10.2.5.4. Connections using the OpenVPN (server/client) function

Operation Confirmed Version:
 Brocade 5600vRouter Version4.2R1S1
OpenVPN is an SSL VPN technology, which uses SSL/TSL technologies. For Brocade 5600vRouter, OpenVPN is supported.
This section describes the setting of a server which is subject to remote access and a client which originates a request, by means of OpenVPN.
Placing into the server/client mode allows to build up a network for virtual direct connections from firewall and PC on which an OpenVPN client works to an OpenVPN server.

OpenVPN (Server/Client Mode) Setting

This section describes the settings for making remote access connections from an OpenVPN client, using the server mode of OpenVPN.
VPN connections can be made using a PC or firewall on which an OpenVPN client works.
For an OpenVPN server, route setting is made so that a client to be connected makes virtual direct connections via a tunnel interface.

Presumed case for sample setting

  • To use the OpenVPN function as the VPN connection method

  • To set the server/client mode in order to allow VPN connections from an Internet-accessible PC to the firewall in the future

  • To perform certificate-use authentication for clients

Configuration diagram
openvpn_tunnel_fig1

Note

Assume that communications between the server and client have been established before OpenVPN setting.

Setting flow in a presumed case

  • Setting the firewall (OpenVPN server mode/ host name: FW80)

1.Creating vtun0 tunnel interface
2.For the vtun0 interface, setting the server mode of OpenVPN
3.Setting “192.168.110.0/24” as the IP address to be used by the OpenVPN tunnel
4.Setting “192.168.60.0/24” as the route to be input from the server to the client after OpenVPN connection
5.For the CA certificate, specifying “/config/auth/ca.crt”
6.For the server certificate, specifying “/config/auth/server.crt”
7.For the secret key of the server, specifying “/config/auth/server.key”
8.For the DH file, specifying “/config/auth/dh.pem”

  • Firewall (OpenVPN client mode/ host name: FW70)

1.Creating vtun0 tunnel interface
2.For the vtun0 interface, setting the client mode of OpenVPN
3.Setting server address “172.16.210.80” for connections of the VPN tunnel
4.For the CA certificate, specifying “/config/auth/ca.crt”
5.For the client certificate, specifying “/config/auth/client1.crt”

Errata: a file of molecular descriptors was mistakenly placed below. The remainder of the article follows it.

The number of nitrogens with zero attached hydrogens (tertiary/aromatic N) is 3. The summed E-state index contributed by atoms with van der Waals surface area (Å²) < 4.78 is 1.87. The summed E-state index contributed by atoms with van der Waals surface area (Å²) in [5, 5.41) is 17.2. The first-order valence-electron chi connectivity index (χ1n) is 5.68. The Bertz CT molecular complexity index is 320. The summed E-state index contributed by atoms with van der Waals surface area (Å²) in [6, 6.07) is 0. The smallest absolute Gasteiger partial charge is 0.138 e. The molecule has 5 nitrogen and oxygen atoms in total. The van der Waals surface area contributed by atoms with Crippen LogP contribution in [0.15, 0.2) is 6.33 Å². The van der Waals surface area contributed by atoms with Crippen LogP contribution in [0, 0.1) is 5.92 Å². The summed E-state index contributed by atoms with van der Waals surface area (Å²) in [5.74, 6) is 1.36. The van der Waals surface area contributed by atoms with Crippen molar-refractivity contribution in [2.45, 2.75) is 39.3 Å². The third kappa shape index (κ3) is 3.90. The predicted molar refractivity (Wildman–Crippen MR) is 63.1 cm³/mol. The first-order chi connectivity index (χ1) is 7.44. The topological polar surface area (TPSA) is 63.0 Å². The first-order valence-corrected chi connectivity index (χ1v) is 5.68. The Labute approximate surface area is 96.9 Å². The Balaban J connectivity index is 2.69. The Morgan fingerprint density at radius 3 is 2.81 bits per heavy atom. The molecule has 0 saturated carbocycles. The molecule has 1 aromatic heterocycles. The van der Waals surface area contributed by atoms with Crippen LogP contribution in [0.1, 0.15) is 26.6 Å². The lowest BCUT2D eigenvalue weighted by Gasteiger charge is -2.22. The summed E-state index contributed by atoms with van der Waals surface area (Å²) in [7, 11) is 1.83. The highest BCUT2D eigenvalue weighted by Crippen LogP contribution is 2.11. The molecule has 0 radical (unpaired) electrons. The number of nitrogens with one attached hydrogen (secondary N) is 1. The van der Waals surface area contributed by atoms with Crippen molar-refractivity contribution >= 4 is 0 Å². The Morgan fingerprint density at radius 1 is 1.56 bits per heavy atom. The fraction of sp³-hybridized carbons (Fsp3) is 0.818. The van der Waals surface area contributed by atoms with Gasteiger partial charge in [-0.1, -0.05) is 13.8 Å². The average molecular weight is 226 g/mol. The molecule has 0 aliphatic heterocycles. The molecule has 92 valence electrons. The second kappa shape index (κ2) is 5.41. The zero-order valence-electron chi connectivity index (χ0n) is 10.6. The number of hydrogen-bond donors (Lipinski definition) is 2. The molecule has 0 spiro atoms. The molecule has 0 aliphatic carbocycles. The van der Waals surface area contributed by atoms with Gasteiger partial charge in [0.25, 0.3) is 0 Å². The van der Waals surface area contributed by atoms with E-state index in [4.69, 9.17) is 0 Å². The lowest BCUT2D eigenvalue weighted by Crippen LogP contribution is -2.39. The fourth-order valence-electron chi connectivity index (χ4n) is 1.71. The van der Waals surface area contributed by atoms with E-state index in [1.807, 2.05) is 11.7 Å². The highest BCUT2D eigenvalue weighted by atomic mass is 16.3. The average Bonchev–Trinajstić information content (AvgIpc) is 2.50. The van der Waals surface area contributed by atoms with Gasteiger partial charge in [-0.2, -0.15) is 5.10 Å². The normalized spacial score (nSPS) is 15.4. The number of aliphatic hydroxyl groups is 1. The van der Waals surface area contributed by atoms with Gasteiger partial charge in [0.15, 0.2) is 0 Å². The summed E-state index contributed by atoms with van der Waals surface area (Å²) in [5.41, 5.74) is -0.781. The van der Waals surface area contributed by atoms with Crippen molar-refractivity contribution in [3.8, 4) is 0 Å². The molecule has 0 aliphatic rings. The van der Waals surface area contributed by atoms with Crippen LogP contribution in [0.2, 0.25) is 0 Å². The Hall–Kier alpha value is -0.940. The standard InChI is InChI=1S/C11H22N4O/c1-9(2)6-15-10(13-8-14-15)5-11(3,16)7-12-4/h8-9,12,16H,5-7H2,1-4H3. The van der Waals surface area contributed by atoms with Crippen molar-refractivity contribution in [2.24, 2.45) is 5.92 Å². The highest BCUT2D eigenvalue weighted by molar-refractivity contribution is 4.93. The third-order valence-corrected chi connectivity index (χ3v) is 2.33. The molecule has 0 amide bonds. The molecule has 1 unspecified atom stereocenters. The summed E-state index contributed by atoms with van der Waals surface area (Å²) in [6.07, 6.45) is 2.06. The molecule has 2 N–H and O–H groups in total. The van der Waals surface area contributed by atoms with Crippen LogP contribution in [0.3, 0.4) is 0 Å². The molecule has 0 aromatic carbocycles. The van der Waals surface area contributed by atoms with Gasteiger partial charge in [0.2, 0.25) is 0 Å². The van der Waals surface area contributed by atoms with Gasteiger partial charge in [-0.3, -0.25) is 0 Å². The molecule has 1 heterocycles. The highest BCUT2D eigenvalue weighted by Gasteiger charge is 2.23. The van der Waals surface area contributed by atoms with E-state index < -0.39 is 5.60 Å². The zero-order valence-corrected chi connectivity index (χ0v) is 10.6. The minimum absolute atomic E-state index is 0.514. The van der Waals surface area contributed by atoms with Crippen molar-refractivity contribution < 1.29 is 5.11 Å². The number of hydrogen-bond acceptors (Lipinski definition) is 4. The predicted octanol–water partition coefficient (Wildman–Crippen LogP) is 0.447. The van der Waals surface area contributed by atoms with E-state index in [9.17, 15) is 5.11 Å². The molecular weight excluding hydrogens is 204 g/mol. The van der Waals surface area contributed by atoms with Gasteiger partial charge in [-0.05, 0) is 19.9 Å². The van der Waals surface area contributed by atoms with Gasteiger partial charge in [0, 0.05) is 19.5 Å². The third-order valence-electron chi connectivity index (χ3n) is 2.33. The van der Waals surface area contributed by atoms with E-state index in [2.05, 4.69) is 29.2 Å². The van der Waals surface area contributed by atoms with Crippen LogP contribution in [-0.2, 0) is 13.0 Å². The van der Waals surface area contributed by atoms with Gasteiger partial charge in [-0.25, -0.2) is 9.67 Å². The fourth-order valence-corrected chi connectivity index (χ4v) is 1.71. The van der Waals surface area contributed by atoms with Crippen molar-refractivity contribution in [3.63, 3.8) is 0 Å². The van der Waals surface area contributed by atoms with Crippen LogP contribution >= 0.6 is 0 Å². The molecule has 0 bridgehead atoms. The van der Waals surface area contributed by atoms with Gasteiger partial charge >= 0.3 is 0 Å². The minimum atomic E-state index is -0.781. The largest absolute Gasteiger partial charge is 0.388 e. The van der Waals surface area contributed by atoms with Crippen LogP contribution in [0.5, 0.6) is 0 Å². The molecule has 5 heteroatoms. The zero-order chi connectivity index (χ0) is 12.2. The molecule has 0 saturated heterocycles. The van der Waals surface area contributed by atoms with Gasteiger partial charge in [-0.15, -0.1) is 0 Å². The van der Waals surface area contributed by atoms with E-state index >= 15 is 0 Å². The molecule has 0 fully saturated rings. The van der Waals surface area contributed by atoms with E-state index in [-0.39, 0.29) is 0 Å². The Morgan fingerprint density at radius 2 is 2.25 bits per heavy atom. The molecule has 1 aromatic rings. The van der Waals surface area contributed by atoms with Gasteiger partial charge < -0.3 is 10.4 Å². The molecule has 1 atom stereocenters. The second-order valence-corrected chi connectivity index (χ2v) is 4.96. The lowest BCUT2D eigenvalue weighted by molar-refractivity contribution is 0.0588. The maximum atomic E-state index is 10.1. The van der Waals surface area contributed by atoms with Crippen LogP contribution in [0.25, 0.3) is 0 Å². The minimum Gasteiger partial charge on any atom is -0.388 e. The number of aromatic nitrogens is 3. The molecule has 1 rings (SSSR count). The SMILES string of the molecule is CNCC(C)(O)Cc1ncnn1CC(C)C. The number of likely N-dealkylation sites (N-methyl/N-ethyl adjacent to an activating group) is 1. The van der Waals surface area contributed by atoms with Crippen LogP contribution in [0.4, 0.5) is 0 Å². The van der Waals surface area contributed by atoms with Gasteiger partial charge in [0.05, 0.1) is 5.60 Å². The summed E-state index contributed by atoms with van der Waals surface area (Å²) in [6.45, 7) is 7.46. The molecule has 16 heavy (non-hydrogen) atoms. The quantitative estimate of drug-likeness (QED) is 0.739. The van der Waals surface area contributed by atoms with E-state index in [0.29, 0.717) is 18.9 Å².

6.For the secret key of the client, specifying “/config/auth/client1.key”

Preparation of a certificate

For OpenVPN server connections, authentication with a certificate is performed.
For certificate files, use certificates (etc.) issued by certification organizations reliable to users, as needed.
The needed certificate files are as follows.

File name (example)

Certificate and key file type

Device for storage

ca.crt

CA certificate

Commonly saved in the server and client

server.crt

Server certificate issued by a CA station

Save in the connected machine in the server mode

server.key

Server secret-key

Save in the connected machine in the server mode

dh.pem

DH file

Save in the connected machine in the server mode

client.crt

Certificate issued by a CA station

Save in the connected machine in the client mode

client.key

Client secret-key

Save in the connected machine in the client mode

SCP is usable as the method for copying key files to the firewall.
[root@vserver7 openvpn]# scp /etc/openvpn/server.key user-admin@10.0.0.80:/config/auth/
Welcome to Brocade vRouter

user-admin@10.0.0.80's password:
server.key                                      0%    0     0.0KB/s   --:-- ETAserver.key                                    100% 1704     1.7KB/s   00:00
[root@vserver7 openvpn]#

Command to be entered with CLI

  • OpenVPN server mode setting

set interfaces openvpn vtun0 mode 'server'
set interfaces openvpn vtun0 server push-route '192.168.60.0/24'
set interfaces openvpn vtun0 server subnet '192.168.110.0/24'
set interfaces openvpn vtun0 tls ca-cert-file '/config/auth/ca.crt'
set interfaces openvpn vtun0 tls cert-file '/config/auth/server.crt'
set interfaces openvpn vtun0 tls dh-file '/config/auth/dh.pem'
set interfaces openvpn vtun0 tls key-file '/config/auth/server.key'
  • OpenVPN client mode setting

set interfaces openvpn vtun0 mode 'client'
set interfaces openvpn vtun0 remote-host '172.16.210.80'
set interfaces openvpn vtun0 tls ca-cert-file '/config/auth/ca.crt'
set interfaces openvpn vtun0 tls cert-file '/config/auth/client1.crt'
set interfaces openvpn vtun0 tls key-file '/config/auth/client1.key'

Note

Specifying server secret-key and client secret-key and committing cause a warning to be shown. This, however, does not affect connections and communications. “Warning: Specified key-file /config/auth/server.key does not have expected header and may not be valid”

The configuration after completion of appropriate settings is as follows.
  • OpenVPN server mode setting

interfaces {
       dataplane dp0s4 {
               address 192.168.60.80/24
       }
       dataplane dp0s5 {
               address 172.16.210.80/24
       }
       dataplane dp0s6
       dataplane dp0s7 {
               address 10.0.0.80/24
       }
       loopback lo
       openvpn vtun0 {
               mode server
               server {
                       push-route 192.168.60.0/24
                       subnet 192.168.110.0/24
               }
               tls {
                       ca-cert-file /config/auth/ca.crt
                       cert-file /config/auth/server.crt
                       dh-file /config/auth/dh.pem
                       key-file /config/auth/server.key
               }
       }
}
  • OpenVPN client mode setting

interfaces {
        dataplane dp0s4 {
                address 192.168.50.70/24
        }
        dataplane dp0s5 {
                address 172.16.110.70/24
        }
        dataplane dp0s6 {
        }
        dataplane dp0s7 {
                address 10.0.0.70/24
        }
        loopback lo
        openvpn vtun0 {
                mode client
                remote-host 172.16.210.80
                tls {
                        ca-cert-file /config/auth/ca.crt
                        cert-file /config/auth/client1.crt
                        key-file /config/auth/client1.key
                }
        }
}

Operation check result

It was confirmed that the two firewall machines worked as an OpenVPN server and client respectively.
It was confirmed that connections from the OpenVPN client to the server were made through the OpenVPN tunnel and route information was shown.